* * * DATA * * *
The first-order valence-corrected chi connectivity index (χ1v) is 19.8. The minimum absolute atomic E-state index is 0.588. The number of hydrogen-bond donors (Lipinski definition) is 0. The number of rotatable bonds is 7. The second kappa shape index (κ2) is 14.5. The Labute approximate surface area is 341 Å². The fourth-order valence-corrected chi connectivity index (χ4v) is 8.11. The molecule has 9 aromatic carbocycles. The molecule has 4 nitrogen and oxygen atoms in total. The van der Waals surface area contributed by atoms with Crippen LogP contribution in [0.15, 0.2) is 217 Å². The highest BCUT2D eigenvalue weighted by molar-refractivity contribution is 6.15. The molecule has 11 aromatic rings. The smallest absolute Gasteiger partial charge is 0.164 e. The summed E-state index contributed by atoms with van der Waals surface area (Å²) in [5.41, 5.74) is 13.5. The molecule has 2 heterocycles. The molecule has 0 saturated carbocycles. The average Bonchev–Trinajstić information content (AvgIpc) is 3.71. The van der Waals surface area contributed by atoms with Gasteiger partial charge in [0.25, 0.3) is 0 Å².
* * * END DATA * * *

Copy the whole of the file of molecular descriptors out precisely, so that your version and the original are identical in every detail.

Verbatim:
The first-order valence-corrected chi connectivity index (χ1v) is 19.8. The minimum absolute atomic E-state index is 0.588. The number of hydrogen-bond donors (Lipinski definition) is 0. The number of rotatable bonds is 7. The second kappa shape index (κ2) is 14.5. The Labute approximate surface area is 341 Å². The fourth-order valence-corrected chi connectivity index (χ4v) is 8.11. The molecule has 9 aromatic carbocycles. The molecule has 4 nitrogen and oxygen atoms in total. The van der Waals surface area contributed by atoms with Crippen LogP contribution in [0.15, 0.2) is 217 Å². The highest BCUT2D eigenvalue weighted by molar-refractivity contribution is 6.15. The molecule has 11 aromatic rings. The smallest absolute Gasteiger partial charge is 0.164 e. The summed E-state index contributed by atoms with van der Waals surface area (Å²) in [5.41, 5.74) is 13.5. The molecule has 2 heterocycles. The molecule has 0 saturated carbocycles. The average Bonchev–Trinajstić information content (AvgIpc) is 3.71. The van der Waals surface area contributed by atoms with Gasteiger partial charge in [0.25, 0.3) is 0 Å².